One of Sony's new 4K TVs is thinner than your smartphone

Sony 4K TV range

Sony has announced a dizzying new array of TVs, many of which have Android TV for apps like Netflix and other catch-up services. It also has new 4K screens, including two with HDR support.

Sony's largest new screens are 75-inches. The X940C is at the top of the pile and costs a magnificent £7499 (the list price is $8000 in the US). This screen, along with the X930C, will support Sony's HDR functionality.

This will be "added" via a firmware update later on in the summer. The X930C comes to the UK in 55- or 65-inches and will cost £2,599 or £3999 depending which you go for. The US only gets the 65-inch model, and it will cost $4,499.

While there's no mention of price yet, Sony's also talking up the X900C, which it claims is the "thinnest LED TV in the world". At 0.2 inches thin it's certainly slighter than most smartphones on the market.

Sony has also made an effort with its picture processing, and is very pleased with the X1, which it says will produce the best pictures of any TV it has produced yet. There will also be Triluminos panels on the X850 and above ranges. This is Sony's way of saying "quantum dot", and offers massive brightness and contrast boosts to TVs. It's also needed for HDR display.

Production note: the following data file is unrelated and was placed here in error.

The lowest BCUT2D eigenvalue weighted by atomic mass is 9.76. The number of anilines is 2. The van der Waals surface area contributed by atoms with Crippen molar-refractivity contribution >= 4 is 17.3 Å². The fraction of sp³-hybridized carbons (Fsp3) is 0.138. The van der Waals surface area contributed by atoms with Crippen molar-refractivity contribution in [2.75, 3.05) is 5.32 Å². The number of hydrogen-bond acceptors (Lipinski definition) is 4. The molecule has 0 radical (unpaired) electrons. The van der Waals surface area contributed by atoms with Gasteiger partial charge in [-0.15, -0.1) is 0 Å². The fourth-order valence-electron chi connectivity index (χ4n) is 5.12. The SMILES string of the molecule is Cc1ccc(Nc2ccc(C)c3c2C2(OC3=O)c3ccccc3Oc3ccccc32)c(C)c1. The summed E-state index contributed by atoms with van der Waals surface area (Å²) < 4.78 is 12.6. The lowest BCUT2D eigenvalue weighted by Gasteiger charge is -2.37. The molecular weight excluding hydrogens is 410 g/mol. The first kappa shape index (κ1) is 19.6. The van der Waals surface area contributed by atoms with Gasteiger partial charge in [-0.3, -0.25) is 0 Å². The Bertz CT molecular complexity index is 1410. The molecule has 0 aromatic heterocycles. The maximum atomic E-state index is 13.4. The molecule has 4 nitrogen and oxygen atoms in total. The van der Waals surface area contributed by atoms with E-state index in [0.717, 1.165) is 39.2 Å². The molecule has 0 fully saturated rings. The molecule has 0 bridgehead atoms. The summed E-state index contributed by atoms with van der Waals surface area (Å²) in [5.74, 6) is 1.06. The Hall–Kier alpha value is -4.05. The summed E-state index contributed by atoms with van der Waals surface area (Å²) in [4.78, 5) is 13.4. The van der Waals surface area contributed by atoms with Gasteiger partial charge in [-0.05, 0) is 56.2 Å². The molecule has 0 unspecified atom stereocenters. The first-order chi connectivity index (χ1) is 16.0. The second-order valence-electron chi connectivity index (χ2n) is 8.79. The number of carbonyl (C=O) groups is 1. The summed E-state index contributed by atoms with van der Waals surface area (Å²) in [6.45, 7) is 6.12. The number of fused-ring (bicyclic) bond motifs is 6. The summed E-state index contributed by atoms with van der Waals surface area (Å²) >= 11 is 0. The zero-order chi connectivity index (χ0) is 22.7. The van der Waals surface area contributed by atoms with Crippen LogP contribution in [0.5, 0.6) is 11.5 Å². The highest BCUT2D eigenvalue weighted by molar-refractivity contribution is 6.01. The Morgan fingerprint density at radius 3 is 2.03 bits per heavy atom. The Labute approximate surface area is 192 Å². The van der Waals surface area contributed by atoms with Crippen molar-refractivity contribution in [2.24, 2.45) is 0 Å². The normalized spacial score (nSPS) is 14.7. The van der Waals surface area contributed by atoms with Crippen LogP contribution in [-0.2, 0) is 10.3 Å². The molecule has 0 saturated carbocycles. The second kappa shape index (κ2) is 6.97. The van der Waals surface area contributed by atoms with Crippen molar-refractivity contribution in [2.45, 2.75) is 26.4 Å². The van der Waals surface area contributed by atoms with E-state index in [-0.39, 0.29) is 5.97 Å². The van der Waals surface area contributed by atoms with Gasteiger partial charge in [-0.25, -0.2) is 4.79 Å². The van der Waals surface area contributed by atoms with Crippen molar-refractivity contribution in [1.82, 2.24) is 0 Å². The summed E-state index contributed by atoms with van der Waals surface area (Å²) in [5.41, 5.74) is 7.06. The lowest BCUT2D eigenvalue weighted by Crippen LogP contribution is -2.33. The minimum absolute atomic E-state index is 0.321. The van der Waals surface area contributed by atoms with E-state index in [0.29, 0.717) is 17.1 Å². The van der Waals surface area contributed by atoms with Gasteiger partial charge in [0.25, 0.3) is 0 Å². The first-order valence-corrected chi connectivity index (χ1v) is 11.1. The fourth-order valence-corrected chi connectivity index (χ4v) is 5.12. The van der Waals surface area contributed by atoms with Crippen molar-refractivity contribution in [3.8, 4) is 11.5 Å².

A return to form for Sony

Android TVs - as all Sony's smart models are - also bring with them some great advantages. As well as access to plenty of apps, including PS Now, which gives you access to streaming games for a monthly subscription. This service is due to launch in the UK soon, and will open up a lot of Sony's library of older games, as well as PS3 titles.

Sony has won a lot of love for its TVs in recent years, something that it had lost after the early days of LCDs. It seems now that the brand, which was once synonymous with TVs is back in the game. We'll have reviews as soon as we can lay our hands on samples.

We're also seeing 4K gain a foothold now - something Sony is very invested with, thanks to its film studio and Blu-ray ties. We should see even more come from this in 2015 with the standards now defined for 4K and HDR broadcasts as well as the new Blu-ray format.